Exciting, well-crafted tale of the “School of Turin,” a gang of master thieves who looted the putatively theft-proof Antwerp Diamond Center.
Selby and Campbell (Blood Diamonds: Tracing The Deadly Path of the World’s Most Precious Stones, 2002, etc.) provide an engrossing nonfiction thriller with a truly improbable story at its center, but they also provide a colorful look at the shadowy world of the diamond trade—how they’re graded, sold, secured and stolen. In February 2003, the prim staff of the Diamond Center—a supposedly impregnable fortress at the heart of that city’s ultra-secure “Diamond Square Mile”—found their vault had been looted over the weekend, with discarded gems piled on the floor. The heist was the product of two years’ worth of planning by the storied School of Turin, a near-mythical fraternity of secretive jewel thieves based in an Italian city known for its clever criminals. The authors initially focus on the gang’s “inside man,” Leonardo Notarbartolo, who brazenly rented an office in the complex, then spent endless hours casing it, using tricks like a hidden video camera in the vault—one of the book’s strengths is the attention to the minutiae of the heist. The Diamond Center’s various defenses proved no match for the gang, whose specialists patiently analyze the various alarms, cameras, locks and sensors guarding the vault. The actual heist went smoothly, but the thieves miscalculated terribly afterward, throwing away incriminating trash in a forest patrolled by a ranger obsessed with littering. When Notarbartolo returned to the Diamond Center to allay suspicion, the cops were waiting for him. He served six years in prison, but almost none of the estimated $500 million in loot was recovered. Many readers will agree that “their capture and incarceration for the largest diamond heist in history seems to have been well worth the price they paid.” Selby and Campbell offer an effective, well-researched collaboration, in which the classic heist story illustrates the seamy underbelly and criminal lure behind the bright façade of the diamond industry.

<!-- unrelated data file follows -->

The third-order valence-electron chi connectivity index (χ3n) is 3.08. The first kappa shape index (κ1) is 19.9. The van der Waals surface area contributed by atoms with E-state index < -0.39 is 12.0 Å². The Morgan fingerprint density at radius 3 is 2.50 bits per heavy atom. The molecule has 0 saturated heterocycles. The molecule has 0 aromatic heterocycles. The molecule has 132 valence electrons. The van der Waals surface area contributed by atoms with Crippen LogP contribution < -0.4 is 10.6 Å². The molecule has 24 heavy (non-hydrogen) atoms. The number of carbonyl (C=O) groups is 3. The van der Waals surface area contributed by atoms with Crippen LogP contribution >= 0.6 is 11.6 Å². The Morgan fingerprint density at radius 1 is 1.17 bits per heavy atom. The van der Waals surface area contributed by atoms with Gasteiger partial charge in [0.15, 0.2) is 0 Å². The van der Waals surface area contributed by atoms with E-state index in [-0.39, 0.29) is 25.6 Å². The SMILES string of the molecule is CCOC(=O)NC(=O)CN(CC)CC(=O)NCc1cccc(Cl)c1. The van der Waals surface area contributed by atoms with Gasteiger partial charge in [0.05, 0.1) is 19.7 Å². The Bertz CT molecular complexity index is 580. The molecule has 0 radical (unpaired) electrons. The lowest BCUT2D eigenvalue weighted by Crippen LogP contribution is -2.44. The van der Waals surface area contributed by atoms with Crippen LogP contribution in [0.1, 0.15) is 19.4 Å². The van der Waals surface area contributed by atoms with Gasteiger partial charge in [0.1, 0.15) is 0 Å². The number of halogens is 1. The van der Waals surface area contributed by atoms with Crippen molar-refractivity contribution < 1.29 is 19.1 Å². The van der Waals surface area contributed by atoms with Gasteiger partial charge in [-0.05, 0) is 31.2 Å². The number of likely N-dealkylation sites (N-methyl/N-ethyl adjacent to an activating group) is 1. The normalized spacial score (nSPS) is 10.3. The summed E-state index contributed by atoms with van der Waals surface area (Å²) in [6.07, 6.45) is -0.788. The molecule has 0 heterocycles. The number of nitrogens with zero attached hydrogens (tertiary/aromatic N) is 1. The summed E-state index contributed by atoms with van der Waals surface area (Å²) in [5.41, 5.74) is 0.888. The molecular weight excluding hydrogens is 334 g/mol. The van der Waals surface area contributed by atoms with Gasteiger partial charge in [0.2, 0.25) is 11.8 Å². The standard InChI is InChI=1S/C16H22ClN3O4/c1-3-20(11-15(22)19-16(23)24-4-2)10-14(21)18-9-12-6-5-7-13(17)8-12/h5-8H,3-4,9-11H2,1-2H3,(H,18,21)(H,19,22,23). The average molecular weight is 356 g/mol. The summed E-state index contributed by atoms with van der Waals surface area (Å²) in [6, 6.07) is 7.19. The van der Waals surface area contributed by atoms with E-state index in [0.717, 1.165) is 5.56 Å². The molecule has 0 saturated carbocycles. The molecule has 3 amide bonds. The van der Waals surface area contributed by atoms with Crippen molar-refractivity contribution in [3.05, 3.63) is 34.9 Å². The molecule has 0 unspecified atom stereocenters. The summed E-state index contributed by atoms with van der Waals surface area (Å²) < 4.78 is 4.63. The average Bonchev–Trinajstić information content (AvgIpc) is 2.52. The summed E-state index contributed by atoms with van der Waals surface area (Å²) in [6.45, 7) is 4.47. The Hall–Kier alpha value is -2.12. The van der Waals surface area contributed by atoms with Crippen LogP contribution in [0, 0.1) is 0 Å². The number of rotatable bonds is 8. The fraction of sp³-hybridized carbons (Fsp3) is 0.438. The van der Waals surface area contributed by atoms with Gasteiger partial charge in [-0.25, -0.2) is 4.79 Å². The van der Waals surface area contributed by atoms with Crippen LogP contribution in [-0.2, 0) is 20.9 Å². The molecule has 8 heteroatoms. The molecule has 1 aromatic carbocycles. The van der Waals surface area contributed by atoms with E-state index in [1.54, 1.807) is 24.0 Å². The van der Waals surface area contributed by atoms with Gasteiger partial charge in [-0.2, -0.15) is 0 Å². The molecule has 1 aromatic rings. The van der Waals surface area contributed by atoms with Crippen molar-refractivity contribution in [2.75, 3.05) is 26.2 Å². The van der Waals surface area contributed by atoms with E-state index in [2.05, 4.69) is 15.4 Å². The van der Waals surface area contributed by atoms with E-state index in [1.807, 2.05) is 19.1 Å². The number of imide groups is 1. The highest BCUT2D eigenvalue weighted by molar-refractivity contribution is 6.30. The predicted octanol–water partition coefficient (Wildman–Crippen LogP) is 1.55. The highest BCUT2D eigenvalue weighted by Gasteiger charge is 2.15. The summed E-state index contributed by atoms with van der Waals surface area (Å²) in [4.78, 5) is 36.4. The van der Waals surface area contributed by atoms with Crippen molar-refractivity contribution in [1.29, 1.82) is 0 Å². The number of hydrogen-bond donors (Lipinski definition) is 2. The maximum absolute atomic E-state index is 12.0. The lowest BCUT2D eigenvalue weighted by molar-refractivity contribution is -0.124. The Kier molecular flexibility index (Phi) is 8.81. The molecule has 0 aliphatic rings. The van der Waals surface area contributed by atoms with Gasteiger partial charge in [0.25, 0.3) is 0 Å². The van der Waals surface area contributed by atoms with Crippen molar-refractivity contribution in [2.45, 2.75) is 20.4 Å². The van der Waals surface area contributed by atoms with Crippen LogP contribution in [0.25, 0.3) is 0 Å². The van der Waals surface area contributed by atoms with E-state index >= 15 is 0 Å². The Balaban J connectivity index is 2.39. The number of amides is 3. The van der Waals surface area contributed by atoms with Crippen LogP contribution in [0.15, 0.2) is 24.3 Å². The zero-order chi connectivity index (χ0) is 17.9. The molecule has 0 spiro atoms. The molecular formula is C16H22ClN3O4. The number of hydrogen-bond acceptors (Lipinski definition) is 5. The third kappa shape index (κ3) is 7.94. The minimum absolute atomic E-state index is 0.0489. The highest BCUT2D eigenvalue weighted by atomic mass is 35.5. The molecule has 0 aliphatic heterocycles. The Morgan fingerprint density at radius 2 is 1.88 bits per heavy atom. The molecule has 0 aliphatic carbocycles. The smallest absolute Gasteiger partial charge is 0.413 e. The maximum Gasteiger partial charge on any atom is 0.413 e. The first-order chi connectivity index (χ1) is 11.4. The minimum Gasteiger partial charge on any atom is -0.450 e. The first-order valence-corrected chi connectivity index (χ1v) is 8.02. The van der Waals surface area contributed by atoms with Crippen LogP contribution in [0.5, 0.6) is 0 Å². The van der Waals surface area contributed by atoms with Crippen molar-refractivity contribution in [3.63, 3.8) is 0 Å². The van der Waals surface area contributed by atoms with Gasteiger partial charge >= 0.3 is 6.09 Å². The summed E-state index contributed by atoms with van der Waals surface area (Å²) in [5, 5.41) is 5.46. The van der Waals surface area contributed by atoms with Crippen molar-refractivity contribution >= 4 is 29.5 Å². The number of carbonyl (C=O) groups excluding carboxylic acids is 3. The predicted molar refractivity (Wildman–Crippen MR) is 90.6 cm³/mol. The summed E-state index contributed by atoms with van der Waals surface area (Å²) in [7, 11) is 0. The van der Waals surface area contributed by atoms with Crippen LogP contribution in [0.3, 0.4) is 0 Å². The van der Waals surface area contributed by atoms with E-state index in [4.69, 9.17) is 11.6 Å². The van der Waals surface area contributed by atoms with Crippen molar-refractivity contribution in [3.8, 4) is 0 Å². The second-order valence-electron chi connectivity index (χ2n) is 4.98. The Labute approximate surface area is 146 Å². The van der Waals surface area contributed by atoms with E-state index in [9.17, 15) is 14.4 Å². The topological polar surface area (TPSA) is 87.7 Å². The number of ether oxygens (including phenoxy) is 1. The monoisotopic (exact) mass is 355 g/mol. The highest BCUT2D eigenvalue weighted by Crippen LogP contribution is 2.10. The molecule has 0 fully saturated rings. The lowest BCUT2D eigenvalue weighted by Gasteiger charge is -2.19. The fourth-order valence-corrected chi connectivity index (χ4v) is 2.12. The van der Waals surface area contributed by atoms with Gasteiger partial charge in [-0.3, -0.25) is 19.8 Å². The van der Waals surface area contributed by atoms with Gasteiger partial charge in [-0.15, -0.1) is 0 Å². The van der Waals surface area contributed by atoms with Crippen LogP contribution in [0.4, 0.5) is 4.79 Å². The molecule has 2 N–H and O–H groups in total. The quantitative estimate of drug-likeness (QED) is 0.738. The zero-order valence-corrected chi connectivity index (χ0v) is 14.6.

Sure to appeal to armchair rogues and, like Blood Diamond, cinema-ready.